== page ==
and a world away mannfred gazed out the window while writing in his sensitive longhand one more chapter of his ongoing novel, now projected at around 900 pages somewhere in the year 2010. it would be the long-awaited sequel to his 1972 opus "the world and everything in it", which critics had spent the last 37 years hailing as the greatest work of philoso-poetic genius since james joyce...though in recent years there had been a slight falling off in this steady hail, alas, and it was for this very reason that he was engaged upon the present work.
however, his new quantum-based philosophy, which attempted to meld form and function via very short words and fast sentences, would be sure to win them back. later, he would explore the origins of the universe via a page of flashing prose which radiated in all directions, to be followed by many millenia of quiet expansion, one word per page until further notice. soon, clusters of ideas might appear, proto galaxies or mini-poems, let the reader decide for himself. finally a mature universe would be represented by a blank page with the words "to be continued", and he would turn to the knottier issues of god, free will, and the human purpose.
he had just finished the "god" section, an admittedly short one as his personal experience of god was quite limited, though he had several interesting ideas and would be happy to share them with god or his representatives if the opportunity arose. in the end, it had consisted of extracts from various holy works from around the world and through the centuries, with marginalia by himself in contrasting colors. a respectful attitude prevailed, with a few timid excursions into his own more humanistic leanings. finally, his own feelings on the matter covered a double spread of violet ink and sweeping words, a poetic tribute to the mystery at the heart of it all.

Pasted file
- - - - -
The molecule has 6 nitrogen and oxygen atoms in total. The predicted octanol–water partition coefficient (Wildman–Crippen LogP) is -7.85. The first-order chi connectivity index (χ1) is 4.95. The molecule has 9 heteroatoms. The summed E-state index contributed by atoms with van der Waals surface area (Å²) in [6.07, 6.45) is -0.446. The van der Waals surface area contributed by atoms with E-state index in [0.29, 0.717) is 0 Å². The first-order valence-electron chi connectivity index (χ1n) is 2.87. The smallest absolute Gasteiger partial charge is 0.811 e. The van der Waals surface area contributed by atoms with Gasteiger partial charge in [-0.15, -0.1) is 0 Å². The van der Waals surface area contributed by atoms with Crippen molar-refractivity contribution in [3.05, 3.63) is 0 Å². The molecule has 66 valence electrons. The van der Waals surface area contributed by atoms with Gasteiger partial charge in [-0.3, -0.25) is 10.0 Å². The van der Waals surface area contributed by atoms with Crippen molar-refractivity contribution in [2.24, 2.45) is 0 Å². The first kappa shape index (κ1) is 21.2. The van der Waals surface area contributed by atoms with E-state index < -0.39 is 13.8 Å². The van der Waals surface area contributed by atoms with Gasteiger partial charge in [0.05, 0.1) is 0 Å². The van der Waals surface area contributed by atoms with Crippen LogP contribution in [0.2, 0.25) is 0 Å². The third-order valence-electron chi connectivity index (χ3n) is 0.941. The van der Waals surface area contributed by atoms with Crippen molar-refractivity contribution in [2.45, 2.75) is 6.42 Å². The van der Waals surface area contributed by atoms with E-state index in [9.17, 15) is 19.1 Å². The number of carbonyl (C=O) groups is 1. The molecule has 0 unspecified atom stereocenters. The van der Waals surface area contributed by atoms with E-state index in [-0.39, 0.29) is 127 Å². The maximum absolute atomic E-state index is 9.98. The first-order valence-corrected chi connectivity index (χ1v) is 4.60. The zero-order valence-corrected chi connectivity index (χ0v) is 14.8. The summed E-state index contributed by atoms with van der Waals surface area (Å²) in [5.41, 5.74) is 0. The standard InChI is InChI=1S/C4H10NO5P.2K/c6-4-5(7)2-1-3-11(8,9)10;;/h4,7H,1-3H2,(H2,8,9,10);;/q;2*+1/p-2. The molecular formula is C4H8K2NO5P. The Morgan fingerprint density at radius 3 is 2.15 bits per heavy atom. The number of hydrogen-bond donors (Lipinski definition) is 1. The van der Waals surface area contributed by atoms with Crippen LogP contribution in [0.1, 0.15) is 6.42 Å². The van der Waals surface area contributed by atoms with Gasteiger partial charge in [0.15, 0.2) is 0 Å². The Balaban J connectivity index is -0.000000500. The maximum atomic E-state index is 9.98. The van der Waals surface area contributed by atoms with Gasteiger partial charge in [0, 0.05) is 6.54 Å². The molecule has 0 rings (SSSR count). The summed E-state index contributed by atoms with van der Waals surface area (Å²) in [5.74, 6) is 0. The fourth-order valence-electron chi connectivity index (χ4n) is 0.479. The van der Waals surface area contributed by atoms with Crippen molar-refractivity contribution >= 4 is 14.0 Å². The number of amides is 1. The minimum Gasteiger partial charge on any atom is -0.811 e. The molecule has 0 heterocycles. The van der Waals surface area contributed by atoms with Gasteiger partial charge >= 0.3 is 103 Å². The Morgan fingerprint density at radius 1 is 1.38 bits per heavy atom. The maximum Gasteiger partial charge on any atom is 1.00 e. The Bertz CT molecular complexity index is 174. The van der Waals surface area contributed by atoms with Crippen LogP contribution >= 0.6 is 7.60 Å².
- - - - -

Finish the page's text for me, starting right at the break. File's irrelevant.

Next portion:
now, he was approaching free will, and found it easy enough going. "what sort of god would not permit free will?" was his polite enquiry, and he could not conceive of such a god other than as a poorly behaved master who failed to even tip the servants. why, even his own cleaner exhibited plenty of free will; in fact she at times seemed to have more than yours truly and would move his books around unmercifully, leading to several hours of delay as he recaptured his notes. thus, a system without free will must be the product of human psychological insecurity and the desire for a divine parent or schoolmaster to remove all need to make one's own decisions, he pontificated, glad to be up to date on the latest in social psychology and other useful fields.
the human purpose was proving more intractable, and as his passing acquaintance with god improved, he began to suspect he had better leave it to that gentleman. however, his publishers expected no less and he would have to dash off a few obscure poems to cover his general sense of the case. that would certainly be no trouble to such as himself! and with an elegant flourish, he began.